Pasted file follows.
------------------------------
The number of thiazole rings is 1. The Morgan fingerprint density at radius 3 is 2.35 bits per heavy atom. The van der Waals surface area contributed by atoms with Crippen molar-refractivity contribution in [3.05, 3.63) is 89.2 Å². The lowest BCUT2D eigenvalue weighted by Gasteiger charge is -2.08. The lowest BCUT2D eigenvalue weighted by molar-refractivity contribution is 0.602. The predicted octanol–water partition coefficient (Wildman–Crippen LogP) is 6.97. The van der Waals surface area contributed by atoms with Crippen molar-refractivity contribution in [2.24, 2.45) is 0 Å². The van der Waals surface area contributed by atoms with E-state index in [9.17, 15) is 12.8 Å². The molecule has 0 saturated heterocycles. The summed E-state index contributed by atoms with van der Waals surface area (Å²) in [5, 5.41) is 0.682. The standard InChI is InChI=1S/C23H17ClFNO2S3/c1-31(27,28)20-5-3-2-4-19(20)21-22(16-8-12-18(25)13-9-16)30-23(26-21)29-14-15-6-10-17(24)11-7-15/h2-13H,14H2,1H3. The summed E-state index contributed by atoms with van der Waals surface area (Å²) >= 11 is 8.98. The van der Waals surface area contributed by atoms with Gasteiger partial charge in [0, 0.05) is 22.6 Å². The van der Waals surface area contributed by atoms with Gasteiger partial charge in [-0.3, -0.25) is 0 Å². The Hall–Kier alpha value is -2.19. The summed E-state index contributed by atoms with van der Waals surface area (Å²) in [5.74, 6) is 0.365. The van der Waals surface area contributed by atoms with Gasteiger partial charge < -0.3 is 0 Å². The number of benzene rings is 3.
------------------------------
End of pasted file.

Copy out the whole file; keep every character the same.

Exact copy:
The number of thiazole rings is 1. The Morgan fingerprint density at radius 3 is 2.35 bits per heavy atom. The van der Waals surface area contributed by atoms with Crippen molar-refractivity contribution in [3.05, 3.63) is 89.2 Å². The lowest BCUT2D eigenvalue weighted by Gasteiger charge is -2.08. The lowest BCUT2D eigenvalue weighted by molar-refractivity contribution is 0.602. The predicted octanol–water partition coefficient (Wildman–Crippen LogP) is 6.97. The van der Waals surface area contributed by atoms with Crippen molar-refractivity contribution in [2.24, 2.45) is 0 Å². The van der Waals surface area contributed by atoms with E-state index in [9.17, 15) is 12.8 Å². The molecule has 0 saturated heterocycles. The summed E-state index contributed by atoms with van der Waals surface area (Å²) in [5, 5.41) is 0.682. The standard InChI is InChI=1S/C23H17ClFNO2S3/c1-31(27,28)20-5-3-2-4-19(20)21-22(16-8-12-18(25)13-9-16)30-23(26-21)29-14-15-6-10-17(24)11-7-15/h2-13H,14H2,1H3. The summed E-state index contributed by atoms with van der Waals surface area (Å²) >= 11 is 8.98. The van der Waals surface area contributed by atoms with Gasteiger partial charge in [0, 0.05) is 22.6 Å². The van der Waals surface area contributed by atoms with Gasteiger partial charge in [-0.3, -0.25) is 0 Å². The Hall–Kier alpha value is -2.19. The summed E-state index contributed by atoms with van der Waals surface area (Å²) in [5.74, 6) is 0.365. The van der Waals surface area contributed by atoms with Gasteiger partial charge < -0.3 is 0 Å². The number of benzene rings is 3.